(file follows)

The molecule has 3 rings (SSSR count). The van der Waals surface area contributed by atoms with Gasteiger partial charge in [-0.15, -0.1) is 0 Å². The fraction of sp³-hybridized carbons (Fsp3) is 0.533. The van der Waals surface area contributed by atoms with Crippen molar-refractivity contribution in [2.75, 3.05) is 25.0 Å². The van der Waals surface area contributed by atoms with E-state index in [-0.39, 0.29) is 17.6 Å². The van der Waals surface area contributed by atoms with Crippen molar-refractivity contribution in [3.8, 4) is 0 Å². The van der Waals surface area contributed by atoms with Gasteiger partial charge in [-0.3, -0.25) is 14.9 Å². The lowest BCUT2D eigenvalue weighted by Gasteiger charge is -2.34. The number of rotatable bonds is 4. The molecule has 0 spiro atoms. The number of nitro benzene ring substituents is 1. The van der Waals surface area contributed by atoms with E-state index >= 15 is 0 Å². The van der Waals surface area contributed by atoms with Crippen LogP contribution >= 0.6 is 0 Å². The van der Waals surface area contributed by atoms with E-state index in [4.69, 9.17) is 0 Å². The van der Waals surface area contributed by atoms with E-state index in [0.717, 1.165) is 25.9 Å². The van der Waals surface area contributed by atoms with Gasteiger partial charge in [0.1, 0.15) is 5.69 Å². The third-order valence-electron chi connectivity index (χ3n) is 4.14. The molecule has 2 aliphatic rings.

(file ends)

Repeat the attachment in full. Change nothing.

The molecule has 3 rings (SSSR count). The van der Waals surface area contributed by atoms with Gasteiger partial charge in [-0.15, -0.1) is 0 Å². The fraction of sp³-hybridized carbons (Fsp3) is 0.533. The van der Waals surface area contributed by atoms with Crippen molar-refractivity contribution in [2.75, 3.05) is 25.0 Å². The van der Waals surface area contributed by atoms with E-state index in [-0.39, 0.29) is 17.6 Å². The van der Waals surface area contributed by atoms with Crippen molar-refractivity contribution in [3.8, 4) is 0 Å². The van der Waals surface area contributed by atoms with Gasteiger partial charge in [-0.3, -0.25) is 14.9 Å². The lowest BCUT2D eigenvalue weighted by Gasteiger charge is -2.34. The number of rotatable bonds is 4. The molecule has 0 spiro atoms. The number of nitro benzene ring substituents is 1. The van der Waals surface area contributed by atoms with E-state index >= 15 is 0 Å². The van der Waals surface area contributed by atoms with Crippen LogP contribution >= 0.6 is 0 Å². The van der Waals surface area contributed by atoms with E-state index in [4.69, 9.17) is 0 Å². The van der Waals surface area contributed by atoms with E-state index in [0.717, 1.165) is 25.9 Å². The van der Waals surface area contributed by atoms with Gasteiger partial charge in [0.1, 0.15) is 5.69 Å². The third-order valence-electron chi connectivity index (χ3n) is 4.14. The molecule has 2 aliphatic rings.